MATTHEWS: Marty, I want to you respond. Did we in fact cut spending, domestic social spending, under Reagan or not?
Well, we did not cut it as much as we like. If you look at the numbers, domestic spending increased substantially. But the-look, the reason why what you say-and it is funny, except that you can balance the budget-and this is the way the Democrats do-by reducing national security, spending on national security, and increasing taxes.
ANDERSON: That's not the way conservatives would like to see the budget balanced.
ANDERSON: That was the key here, because what Reagan was doing was spending what he thought was necessary on national security and at the same time reducing taxes to stimulate the economy. And it worked.
Look, it's like a person that says, I want to buy a house. They're $300,000. Should I save until I've got the $300,000 and I'm 72 years old? Or should I buy the house and pay it off?
MATTHEWS: Well, you're talking to me. You borrow the money.
MATTHEWS: You borrow the money. I just didn't think that's what you called conservatism, that's all. I'm all for borrowing the money, getting the mortgage and buying the biggest house you can. But how can you call that conservatism?
ANDERSON: But, Chris, we're talking about an investment in peace.
ANDERSON: And when Ronald Reagan invested this money in national defense...
ANDERSON: ... it wasn't because we liked to see all this hardware being bought by the federal government.
ANDERSON: It's because it was going to bring about a more peaceful world.
ANDERSON: And then we wouldn't to have spend so much money, which is exactly what happened. Clinton wouldn't have been able to balance the budget during his years unless it was for Reagan's defense policies in the years before.
MATTHEWS: Well, this isn't the Clinton corner on this show, if you haven't noticed the last couple years.
Let me ask tell you about-you know what's interesting. I want to ask you all about working for the president, because you notice people smoking there in the Cabinet Room? Boy, have times changed.
We are coming right back. More with Congressman Dana Rohrabacher of California and Martin Anderson, and later, Cardinal Theodore McCarrick, the archbishop of Washington. What a good man. You'll like him. He'll be coming here with his memories of President Reagan.
You're watching HARDBALL on MSNBC.
MATTHEWS: Coming up, more memories of Ronald Reagan from Congressman Dana Rohrabacher and Martin Anderson. Plus, Theodore McCarrick, the archbishop of Washington, on Friday's funeral service at the National Cathedral.
(BEGIN VIDEO CLIP)
MICHAEL DEAVER, FORMER REAGAN AIDE: I think it was that day in 1981 in January when we came off the inaugural stand. And we went into the Oval Office, and just the two of us. And he sat behind the desk and put his hands on top of the desk. And he looked over at me and he said, have you got goosebumps? And, I mean, he knew where he had come from. And he knew how sacred this spot was to him.
(END VIDEO CLIP)
MATTHEWS: That's longtime Reagan aide and my pal Michael Deaver in an exclusive interview with NBC's Tom Brokaw. What an interview that must be.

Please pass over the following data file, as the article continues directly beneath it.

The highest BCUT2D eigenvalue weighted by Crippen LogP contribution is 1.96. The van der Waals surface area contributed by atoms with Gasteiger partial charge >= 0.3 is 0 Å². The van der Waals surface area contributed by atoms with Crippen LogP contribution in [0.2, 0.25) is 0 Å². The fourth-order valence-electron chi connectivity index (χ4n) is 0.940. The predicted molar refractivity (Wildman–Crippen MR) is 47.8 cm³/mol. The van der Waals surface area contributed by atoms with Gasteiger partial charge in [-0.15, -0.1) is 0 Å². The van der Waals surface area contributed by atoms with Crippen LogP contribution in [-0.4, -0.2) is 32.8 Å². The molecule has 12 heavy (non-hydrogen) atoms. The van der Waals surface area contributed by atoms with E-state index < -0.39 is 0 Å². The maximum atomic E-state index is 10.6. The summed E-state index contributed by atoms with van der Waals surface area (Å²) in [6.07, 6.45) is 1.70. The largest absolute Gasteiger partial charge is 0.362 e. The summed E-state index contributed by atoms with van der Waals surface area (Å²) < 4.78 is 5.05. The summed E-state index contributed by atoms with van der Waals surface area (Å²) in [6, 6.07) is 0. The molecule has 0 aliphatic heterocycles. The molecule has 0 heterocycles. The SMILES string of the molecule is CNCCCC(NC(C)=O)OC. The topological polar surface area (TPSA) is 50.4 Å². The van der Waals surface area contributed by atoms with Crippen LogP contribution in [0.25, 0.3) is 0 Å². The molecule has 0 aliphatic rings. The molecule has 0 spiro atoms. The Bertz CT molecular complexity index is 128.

We're back with Congressman Dana Rohrabacher and Martin Anderson.
Dana, let me ask you about what it is like to work for a guy. I was a speechwriter for a president. You were certainly one for a great, successful president. Did he ever say, this is malarkey; I can't use this? Did he ever come back and say, this isn't me? How did it work when you were submitting ideas?
ROHRABACHER: Well, first of all, let me discuss, as mentioned, about the first time I went into the Oval Office as a speechwriter for the president. I had worked in both of his campaigns, along with Marty Anderson.
And I was ushered into the Oval Office with Maury Masang (ph), who was a speechwriting, and two or three researchers, happening to be young ladies. And the first time you're in the Oval Office, there he is. And he was looking at us and we were looking at him. And time was passing. And, boy,I said we're wasting time. So I immediately sat down and everybody started getting out their pens.
And I leaned over to President Reagan and I said, Mr. President, is this like it is in England, that you can't sit down until the king sits down? And Reagan goes, well, no, Dana, but I usually wait for the ladies to sit down first.
MATTHEWS: That took command of the situation.
ROHRABACHER: Yes, it is. And, look, he was a great writer. He was a fine writer himself.
MATTHEWS: Did he blue-pencil your stuff? How did it work?
ROHRABACHER: Well, in the beginning, he edited a lot. I never wrote a speech for anybody before I wrote for Ronald Reagan.
ROHRABACHER: And he taught us the things that he wanted in the speech. Be positive. Talk about solutions. Don't talk about-mention problems, but don't mention them unless you have got solutions. Say things that will inspire people to-and activate them. And he had a list of about 13 things. And he taught us how to do it.
And always, always tell a little funny story. And...
ROHRABACHER: But he knew how to inspire the people of the United States and communicate what he believed. He wasn't just a great communicator. He was a great leader, because he had a set of ideas that he wanted to put into practice. And he helped us learn how to communicate and to write.
MATTHEWS: You know how it was running for Jimmy Carter? Different.
Anyway, let's to go Martin Anderson.
MATTHEWS: Sir, did you ever have a fight with President Reagan. I'm sorry. We're going to have to come back with more. Thank you very much, Martin Anderson, for joining us here, Dana Rohrabacher, U.S. congressman from California.